Recently, a Norwegian woman claimed Amazon wiped every book from her Kindle (remotely) and closed her account without a satisfactory explanation. Amazon has always said they have the right to close user accounts when they feel someone has violated their agreement with the books they’ve purchased. While many of us have faced similar problems with email or social media accounts after someone tried to access these accounts falsely, Amazon claims they looked into this and have associated her account with another one which had previously been blocked. I’m sure if someone looks into this further and decides her account was closed without merit, all of her books could be reloaded to her Kindle. Simple. But it brings up some interesting questions about Amazon and the Kindle and the rights they have over eBooks.
After reading this article on the matter, it becomes clear that purchasing electronic books does not give us ownership over those books, only usership…if that’s a word. We can use the books the way we are supposed to (which means, read them), and hopefully not use them in other ways deemed improper. When you purchase an actual hardcover book, you’re agreeing to the same things, really. You pay the money for the book,which is your agreement to the copyright that you will only read the book and not reproduce the book in any public format (without permission, of course). Does that mean that no one has ever photocopied pages from a book to use in a presentation or assignment? Probably not. But what can booksellers do about that? They can’t come back to a person who bought a book in their store and demand the book back simply because they heard the person read chapters out loud, for example, in public. Once they sell the book, it is up to the person who purchased it to follow the rules.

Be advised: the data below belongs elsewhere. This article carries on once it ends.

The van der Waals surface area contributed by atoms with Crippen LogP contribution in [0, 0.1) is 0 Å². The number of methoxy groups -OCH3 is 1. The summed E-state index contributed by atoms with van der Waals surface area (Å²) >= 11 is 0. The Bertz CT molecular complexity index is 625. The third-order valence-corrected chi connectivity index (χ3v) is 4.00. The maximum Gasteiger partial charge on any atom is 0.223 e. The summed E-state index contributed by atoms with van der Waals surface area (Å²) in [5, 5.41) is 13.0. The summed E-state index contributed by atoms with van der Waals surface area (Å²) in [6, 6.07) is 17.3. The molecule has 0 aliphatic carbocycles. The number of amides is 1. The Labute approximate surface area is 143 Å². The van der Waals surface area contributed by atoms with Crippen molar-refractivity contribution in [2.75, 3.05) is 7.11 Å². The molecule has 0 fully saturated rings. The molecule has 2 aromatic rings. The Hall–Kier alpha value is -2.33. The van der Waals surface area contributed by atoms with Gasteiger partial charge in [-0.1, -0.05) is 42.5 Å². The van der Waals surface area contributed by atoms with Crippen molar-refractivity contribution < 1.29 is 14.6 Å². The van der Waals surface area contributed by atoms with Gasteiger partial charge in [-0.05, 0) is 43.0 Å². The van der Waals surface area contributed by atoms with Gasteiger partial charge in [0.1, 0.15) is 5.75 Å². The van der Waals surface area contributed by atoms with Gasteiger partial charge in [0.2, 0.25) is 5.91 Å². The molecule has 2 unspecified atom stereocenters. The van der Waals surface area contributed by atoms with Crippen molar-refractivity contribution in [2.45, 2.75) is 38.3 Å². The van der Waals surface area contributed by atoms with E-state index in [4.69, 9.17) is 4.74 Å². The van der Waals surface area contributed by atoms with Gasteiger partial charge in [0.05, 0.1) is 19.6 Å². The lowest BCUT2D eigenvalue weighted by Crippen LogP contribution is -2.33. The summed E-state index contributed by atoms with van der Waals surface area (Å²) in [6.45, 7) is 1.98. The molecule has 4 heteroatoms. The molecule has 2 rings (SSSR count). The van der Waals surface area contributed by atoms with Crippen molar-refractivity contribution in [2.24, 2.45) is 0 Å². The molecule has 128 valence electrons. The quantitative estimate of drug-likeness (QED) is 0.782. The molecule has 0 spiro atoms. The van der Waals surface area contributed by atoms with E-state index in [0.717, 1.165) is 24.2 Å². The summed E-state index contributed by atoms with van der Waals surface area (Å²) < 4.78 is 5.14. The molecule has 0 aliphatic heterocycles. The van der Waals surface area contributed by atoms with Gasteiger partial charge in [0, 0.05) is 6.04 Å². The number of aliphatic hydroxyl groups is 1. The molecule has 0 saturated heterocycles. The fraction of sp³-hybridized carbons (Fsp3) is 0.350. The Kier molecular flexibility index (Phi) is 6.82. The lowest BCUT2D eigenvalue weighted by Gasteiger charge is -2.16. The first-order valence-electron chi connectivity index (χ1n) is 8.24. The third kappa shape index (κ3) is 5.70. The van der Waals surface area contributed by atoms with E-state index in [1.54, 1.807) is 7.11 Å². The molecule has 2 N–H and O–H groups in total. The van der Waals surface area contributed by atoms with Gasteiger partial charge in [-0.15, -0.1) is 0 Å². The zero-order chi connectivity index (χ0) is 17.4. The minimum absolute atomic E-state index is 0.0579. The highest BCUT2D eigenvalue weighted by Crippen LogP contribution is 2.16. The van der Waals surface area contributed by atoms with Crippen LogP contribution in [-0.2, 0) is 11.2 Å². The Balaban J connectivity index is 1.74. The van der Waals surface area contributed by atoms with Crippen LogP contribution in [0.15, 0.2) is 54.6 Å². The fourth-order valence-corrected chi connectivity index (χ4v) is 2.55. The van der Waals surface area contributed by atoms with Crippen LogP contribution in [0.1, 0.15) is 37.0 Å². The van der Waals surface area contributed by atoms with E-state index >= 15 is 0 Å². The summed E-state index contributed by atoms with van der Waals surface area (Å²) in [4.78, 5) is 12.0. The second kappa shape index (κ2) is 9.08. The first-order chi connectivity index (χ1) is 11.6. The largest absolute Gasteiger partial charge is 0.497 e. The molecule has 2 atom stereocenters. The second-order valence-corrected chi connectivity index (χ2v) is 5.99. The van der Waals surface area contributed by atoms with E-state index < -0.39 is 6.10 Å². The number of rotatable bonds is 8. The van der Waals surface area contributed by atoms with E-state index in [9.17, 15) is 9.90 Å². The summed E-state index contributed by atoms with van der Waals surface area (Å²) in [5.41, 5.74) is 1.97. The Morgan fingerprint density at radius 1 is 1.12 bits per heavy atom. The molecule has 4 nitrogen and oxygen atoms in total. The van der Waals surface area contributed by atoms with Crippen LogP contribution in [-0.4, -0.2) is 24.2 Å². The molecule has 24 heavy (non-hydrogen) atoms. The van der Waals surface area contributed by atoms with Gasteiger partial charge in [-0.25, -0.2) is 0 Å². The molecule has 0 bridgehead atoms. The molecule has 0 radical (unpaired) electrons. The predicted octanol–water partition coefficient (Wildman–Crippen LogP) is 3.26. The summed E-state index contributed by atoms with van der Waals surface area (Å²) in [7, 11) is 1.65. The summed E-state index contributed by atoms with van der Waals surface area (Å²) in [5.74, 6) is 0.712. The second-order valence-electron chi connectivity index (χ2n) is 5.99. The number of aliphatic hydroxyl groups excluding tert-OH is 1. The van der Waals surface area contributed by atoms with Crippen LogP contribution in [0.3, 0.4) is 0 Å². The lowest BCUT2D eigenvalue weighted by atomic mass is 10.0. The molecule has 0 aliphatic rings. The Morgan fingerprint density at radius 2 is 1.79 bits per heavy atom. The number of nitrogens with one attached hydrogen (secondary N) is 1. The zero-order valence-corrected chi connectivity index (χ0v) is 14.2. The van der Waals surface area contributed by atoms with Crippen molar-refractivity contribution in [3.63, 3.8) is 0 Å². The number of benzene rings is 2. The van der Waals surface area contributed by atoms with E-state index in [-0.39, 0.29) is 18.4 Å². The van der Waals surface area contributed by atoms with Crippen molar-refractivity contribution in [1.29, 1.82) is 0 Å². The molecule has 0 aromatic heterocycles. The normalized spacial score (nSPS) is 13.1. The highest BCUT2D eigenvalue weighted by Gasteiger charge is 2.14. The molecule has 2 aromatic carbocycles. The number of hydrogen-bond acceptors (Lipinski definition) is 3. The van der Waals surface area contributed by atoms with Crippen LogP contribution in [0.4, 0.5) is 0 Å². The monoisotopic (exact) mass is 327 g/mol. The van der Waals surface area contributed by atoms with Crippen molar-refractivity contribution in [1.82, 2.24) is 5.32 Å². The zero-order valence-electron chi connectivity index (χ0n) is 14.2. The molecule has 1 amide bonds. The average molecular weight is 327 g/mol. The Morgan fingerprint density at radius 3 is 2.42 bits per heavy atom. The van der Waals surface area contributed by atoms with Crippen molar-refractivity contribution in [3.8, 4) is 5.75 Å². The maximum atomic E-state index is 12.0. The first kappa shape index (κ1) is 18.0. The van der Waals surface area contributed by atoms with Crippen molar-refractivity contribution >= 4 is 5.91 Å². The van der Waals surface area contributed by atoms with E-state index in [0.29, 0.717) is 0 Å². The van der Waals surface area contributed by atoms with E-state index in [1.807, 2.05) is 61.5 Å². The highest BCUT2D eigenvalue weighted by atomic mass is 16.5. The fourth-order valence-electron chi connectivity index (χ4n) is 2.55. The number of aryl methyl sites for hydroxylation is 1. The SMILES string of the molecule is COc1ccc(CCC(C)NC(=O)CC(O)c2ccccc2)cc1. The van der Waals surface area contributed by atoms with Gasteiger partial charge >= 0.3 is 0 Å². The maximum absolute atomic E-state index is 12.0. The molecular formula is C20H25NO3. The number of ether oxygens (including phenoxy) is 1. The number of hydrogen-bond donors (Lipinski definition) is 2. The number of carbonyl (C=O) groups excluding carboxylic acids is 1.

So how did Amazon KNOW this person violated some part of their agreement? It makes me very uncomfortable to think that they are monitoring users through their Kindles somehow. We hear about this all the time with computers. It’s bad enough to think that someone knows your every move online, but to think that someone is keeping track of your reading is somewhat worse, isn’t it? And while the aspect of Amazon being able to upload books to a new Kindle after one is lost or stolen is marvelous, maybe there really should be better safeguards, such as a password, as was stated in the above article.
It’s possible that there’s much more to the story and why this person’s account was closed and her books revoked. In fact, I’m sure of it. But it sure gets you thinking about how something as simple as reading a book could possibly bring about an invasion of our so-called privacy.
What do YOU think?